Resume Tips for Freelance & Consulting Positions

Resume Builder _freelance Contractor

Some freelancers and professional consultants enter the business with the intent to make a full-time career out of a specific talent or area of expertise. If you love what you do, and what you do falls into a narrow area of focus, it’s smarter to take your talent to a wide range of high-paying clients than it is to sit moldering in an office, checking emails, and sitting through meetings while you wait for opportunities to exercise your true strength.


In a difficult job market, some also turn to freelancing and consulting as a way to make ends meet while they move between one permanent position and the next. But whether you’re stepping into your specialized gig to make more money and find fulfillment, or you’re just trying to pay the bills, you’ll find more success if you can stay busy. And a great resume can help you expand your client base and bring in all the short-term and contract jobs you can handle. Here are a few resume tips that can keep your work rolling in at a steady pace.

1. For independent contractors, a resume isn’t just a resume.

For most independent jobs, a resume will only offer a partial picture of what a candidate can actually do. Most employers will also be looking for concrete evidence of previous success. Nobody hires a contractor for one month based on her long-term growth potential: They hire her because of what she can do right now. And to make that assessment, they need to see what she’s already done. The center of your application will be your portfolio of finished work. Use your resume to frame and introduce this portfolio, but keep your work available and at the center of your reviewer’s attention.

2. Aggressively cut the fluff.

Your resume won’t benefit from fluff or buzzwords, but—as a contractor—you need to be especially careful about this. Be as straightforward as possible with every resume detail. Remember: Employers won’t hire you because of your enthusiasm, your attitude, the marathon you ran once, or the grades you earned in school. They aren’t looking for dynamic go-getters. They’re looking for a candidate who can increase their subscription rates by ten percent in a month. Or re-staff their marketing department. Or plan their wedding. They don’t want words: They want action.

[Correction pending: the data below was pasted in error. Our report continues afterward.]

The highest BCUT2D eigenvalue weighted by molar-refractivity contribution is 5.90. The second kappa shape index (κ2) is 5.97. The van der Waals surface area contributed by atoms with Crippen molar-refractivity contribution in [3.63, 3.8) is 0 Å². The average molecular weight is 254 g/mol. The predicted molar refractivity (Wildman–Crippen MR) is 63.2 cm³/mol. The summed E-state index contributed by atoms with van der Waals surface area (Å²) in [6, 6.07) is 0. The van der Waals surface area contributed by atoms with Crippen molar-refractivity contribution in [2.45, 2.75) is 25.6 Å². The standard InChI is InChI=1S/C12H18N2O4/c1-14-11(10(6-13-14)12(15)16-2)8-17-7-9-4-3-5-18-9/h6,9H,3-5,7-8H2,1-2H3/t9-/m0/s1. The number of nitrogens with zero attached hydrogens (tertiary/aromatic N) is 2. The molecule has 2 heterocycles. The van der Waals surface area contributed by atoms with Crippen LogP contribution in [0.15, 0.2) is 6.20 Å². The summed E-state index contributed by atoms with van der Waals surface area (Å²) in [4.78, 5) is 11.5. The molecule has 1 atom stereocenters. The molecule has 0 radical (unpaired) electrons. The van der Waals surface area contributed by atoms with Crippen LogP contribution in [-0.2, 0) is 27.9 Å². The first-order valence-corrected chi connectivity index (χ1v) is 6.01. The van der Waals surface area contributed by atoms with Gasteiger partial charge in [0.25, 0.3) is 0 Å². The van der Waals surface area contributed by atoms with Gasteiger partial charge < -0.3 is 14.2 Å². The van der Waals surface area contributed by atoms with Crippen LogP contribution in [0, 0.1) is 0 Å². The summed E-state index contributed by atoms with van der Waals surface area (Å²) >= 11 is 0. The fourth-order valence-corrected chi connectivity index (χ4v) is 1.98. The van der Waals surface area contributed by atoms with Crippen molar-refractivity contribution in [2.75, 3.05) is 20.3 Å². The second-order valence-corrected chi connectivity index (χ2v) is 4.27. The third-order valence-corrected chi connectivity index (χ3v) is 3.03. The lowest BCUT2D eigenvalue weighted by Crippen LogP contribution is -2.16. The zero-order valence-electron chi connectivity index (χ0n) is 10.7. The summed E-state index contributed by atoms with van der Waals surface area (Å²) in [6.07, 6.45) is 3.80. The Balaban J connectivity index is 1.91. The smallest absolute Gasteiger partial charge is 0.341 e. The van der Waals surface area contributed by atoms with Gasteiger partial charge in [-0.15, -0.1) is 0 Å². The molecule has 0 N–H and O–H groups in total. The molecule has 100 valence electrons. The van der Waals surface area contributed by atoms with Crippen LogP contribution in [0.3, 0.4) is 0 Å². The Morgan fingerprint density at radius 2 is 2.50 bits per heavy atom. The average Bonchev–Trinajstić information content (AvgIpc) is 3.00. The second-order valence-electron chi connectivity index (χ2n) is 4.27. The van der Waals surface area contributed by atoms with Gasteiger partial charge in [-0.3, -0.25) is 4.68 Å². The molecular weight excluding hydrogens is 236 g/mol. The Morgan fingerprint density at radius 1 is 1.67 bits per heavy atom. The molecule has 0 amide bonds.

3. Don’t customize…at least not too much.

Full-time job seekers only need one “yes” in order to put their search behind them. So it makes sense for them to invest hours in carefully tailoring every resume submission and cover letter to meet the needs of a specific employer. But freelancers can’t do this. In a way, independent contractors are always looking for work, and they aren’t getting paid to rewrite their resumes over and over. Stay efficient—find a reliable template and make only a few small tweaks for each employer.

4. Shake off rejection and keep going

Never let a “no” get you down. In fact, don’t let it slow your forward motion for even a single second. Rejection may be a bummer for full-time job seekers, and each no might warrant a few minutes of self-pity and a stiff drink. But contactors need to accept rejection as par for the course, just a simple cost of doing business in the real world. Think of each rejection as a sign that you’re working hard and putting yourself out there—better yet, don’t think of it at all. Just move on.

Get Some Help

Before you invest any more effort in a weak or poorly formatted resume template, get some help from the outside, and put your search for new work back on track. Visit LiveCareer for tools and resume building resources that can help you bring in jobs without wasting time. 

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